Haan: It sucks. The word famine is a double-edged sword. In the early days of the IPC, we sketched out these five phases – minimal, stressed, crisis, emergency, famine – for area-based classifications.


Very deliberately, I remember these conversations, we chose to call that phase 5, famine. It was done for a reason, and that was to take the word famine from being a rhetorical word, and make it a technical, scientific word. Within the IPC construct, famine is a technical term. It’s not a rhetorical term.


It means that 2 per 10,000 people are dying per day due to food-related causes. It means that 30% of the population is experiencing global acute malnutrition. And it means that 20% of the population doesn’t know where their next meal is going to come from tomorrow. So famine became a technical term, where death is already evident, society has already collapsed.

“I’m not happy with the confusion or expectation amongst decision-makers that we have to wait until we get to famine thresholds before we go all out with our resources and policies to end human suffering.”

On one hand, I’m very happy that the word famine is now used technically and not rhetorically. I’m not happy with the confusion or expectation amongst decision-makers that we have to wait until we get to famine thresholds before we go all out with our resources and policies to end human suffering.


It’s not like we suddenly cross a magic threshold between phase 4 and phase 5 where the light goes on and now we have to act. We should have been acting at IPC phase 4: emergency. That’s when elevated deaths are already happening. And, furthermore, we should have acted at IPC phase 3: livelihood crisis, to support people’s livelihoods before they get there.


If you ask me what I think of the word famine, or the F-word: It’s good that it’s a technically sound term now. It’s not good that it can be used for people to wait to act until it happens, when they should have acted before.


The New Humanitarian: Is there a need to change what’s at the top of the scale? What if you made phase 3 famine?


Haan: In fact, back in the early days of the IPC, we were having these very discussions: “If we’re saying that we need to intervene at phase 3, why not call phase 3 famine?”


The reason why is because we felt just the opposite is going to happen: The boy who cried wolf story, where people are going to get desensitised about what that word means.


Because there is a qualitative shift – albeit a difficult thing to describe – when we reach famine-type conditions, when society totally collapses. So there is a “there” there, it’s just that we shouldn’t wait for the “there” to act, and that is the problem.

“The word famine, to put a pin on it, tends to put too much attention on the food side, in what is a multisector humanitarian catastrophe.”

There is another problem with the word famine. And that is that the word famine is too closely associated with food. When you’re in a famine-type situation, it’s not just food that is needed, from a humanitarian perspective. Famine eats up all the oxygen in the room – of discourse and of literal resources moving into food. “Oh,” they say. “Famine, we need to give food! Lots of food.”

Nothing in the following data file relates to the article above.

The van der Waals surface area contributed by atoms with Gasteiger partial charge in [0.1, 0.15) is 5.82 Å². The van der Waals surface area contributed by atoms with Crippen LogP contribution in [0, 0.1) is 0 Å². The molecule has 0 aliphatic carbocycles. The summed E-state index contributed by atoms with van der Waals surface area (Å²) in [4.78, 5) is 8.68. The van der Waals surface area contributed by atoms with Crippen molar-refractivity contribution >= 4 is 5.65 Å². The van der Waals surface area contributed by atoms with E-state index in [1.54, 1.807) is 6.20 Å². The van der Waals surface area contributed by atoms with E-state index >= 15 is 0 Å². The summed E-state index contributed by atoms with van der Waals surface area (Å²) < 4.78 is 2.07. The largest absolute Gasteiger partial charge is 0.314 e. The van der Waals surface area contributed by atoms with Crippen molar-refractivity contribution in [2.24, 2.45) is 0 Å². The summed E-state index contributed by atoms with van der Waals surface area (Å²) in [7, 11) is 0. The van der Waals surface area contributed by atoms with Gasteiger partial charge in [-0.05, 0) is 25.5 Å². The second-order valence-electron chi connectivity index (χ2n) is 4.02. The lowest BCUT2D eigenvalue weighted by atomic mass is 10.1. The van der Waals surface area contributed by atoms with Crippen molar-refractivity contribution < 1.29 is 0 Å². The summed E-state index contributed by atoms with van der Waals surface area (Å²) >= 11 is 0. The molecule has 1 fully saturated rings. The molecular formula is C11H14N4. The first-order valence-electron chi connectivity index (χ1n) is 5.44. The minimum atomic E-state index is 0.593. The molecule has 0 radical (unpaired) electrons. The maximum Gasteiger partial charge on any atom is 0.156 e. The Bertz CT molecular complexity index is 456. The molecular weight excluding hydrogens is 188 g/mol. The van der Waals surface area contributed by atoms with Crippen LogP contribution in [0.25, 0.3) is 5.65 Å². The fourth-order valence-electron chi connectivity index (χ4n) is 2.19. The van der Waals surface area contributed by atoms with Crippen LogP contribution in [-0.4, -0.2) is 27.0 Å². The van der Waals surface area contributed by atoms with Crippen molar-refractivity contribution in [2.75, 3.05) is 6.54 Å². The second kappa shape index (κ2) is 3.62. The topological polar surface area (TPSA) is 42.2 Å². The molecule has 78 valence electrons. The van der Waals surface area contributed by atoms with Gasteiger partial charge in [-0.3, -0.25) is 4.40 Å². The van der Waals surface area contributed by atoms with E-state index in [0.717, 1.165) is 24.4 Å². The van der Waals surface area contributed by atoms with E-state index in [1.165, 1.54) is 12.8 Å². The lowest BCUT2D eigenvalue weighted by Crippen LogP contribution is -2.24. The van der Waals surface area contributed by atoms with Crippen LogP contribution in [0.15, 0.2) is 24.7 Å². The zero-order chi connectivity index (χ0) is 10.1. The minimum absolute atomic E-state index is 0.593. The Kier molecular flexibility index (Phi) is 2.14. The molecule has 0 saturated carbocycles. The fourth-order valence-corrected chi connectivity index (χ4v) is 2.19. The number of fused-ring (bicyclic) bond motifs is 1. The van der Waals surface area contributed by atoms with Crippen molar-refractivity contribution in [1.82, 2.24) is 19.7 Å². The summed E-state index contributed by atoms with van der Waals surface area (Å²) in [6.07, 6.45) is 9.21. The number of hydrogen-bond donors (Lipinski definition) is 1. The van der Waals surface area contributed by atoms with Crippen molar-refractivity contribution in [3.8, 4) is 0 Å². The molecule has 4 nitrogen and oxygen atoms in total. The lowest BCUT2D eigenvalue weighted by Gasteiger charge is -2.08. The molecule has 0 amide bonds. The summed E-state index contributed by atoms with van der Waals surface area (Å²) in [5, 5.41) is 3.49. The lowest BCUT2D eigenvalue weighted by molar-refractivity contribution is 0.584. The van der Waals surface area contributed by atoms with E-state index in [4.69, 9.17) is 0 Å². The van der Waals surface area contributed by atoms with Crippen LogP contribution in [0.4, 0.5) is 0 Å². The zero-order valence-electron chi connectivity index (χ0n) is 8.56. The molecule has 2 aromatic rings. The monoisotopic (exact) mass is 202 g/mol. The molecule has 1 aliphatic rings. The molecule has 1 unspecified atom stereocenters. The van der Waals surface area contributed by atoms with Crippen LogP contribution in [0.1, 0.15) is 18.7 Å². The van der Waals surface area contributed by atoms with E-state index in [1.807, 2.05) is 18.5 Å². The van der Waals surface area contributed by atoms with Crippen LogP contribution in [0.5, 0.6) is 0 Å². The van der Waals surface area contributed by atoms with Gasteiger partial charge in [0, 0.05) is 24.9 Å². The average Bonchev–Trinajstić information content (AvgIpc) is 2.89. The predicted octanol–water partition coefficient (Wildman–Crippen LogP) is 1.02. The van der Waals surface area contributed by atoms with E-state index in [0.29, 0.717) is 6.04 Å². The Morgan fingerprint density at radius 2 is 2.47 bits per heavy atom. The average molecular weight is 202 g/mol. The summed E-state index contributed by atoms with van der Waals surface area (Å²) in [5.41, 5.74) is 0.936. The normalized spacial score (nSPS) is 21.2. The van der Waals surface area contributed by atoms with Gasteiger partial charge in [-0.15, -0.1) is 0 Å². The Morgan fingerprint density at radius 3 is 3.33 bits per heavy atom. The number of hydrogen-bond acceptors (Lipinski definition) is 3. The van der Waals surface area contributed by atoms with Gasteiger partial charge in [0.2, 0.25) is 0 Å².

When you get to the famine levels, there’s a very intricate relationship between health, WASH, food, and protection. Those are now suddenly all interrelated with each other, and it gets into a downward spiral. So if you’re in a famine situation, and you respond with just food while the WASH systems have collapsed, and while the health systems have collapsed, and while protection issues are paramount because people are displaced, and when you’re displaced you’re vulnerable to gender-based violence and physical violence. And that makes your access to food, health services, and WASH, even worse. So, the word famine, to put a pin on it, tends to put too much attention on the food side, in what is a multisector humanitarian catastrophe.


The New Humanitarian: You’re very passionate about this; it feels very personal. Why do you choose to work on famine?


Haan: Hunger is just at the doorstep of all of us. We just don’t realise it. We’re wilfully ignorant of how vulnerable we all are to our food systems. Ukraine gave us a little taste of that. Since I’ve seen it and I feel the precariousness of our global food supply system; I feel this could be me too. So I need to be working to end hunger for my own benefit as well.

The New Humanitarian: You’ve spoken before about how your own family was on food stamps when you were a child. Is that something that informs how you approach your job?


Haan: We’re not robots. We draw from our personal experiences. In my case, I’m not shy to say there was a time in my life where my mother, who was raising us as a single mother, and we lived on food stamps. 


That’s the programme in the United States where the government would give the households some stamps. You’d get a roll of these things. And you’d go to the grocery store, and I’m with my mom, and she’s got these stamps, which means we get to buy some milk and eggs, in line with people paying with cash. I learned what that feels like. You get a little bit embarrassed from that but you get to eat. And my mother with all her pride and courage, just saying, “Yeah, I’m going to feed my family.”


We wouldn’t have been able to live. I wouldn't have been able to be cognitively sharp, because I was privileged to live in a place that offered me food support when my mother, my family, needed it the most.


So yeah, I do have personal experience with hunger. I feel like I’ve benefited from social support; I’ve seen the success of social support; I’ve seen the limitations of social support. And I feel like I have a calling to help people with support who need it, and to do everything I can to get them to a point where they don’t actually need to rely on that support.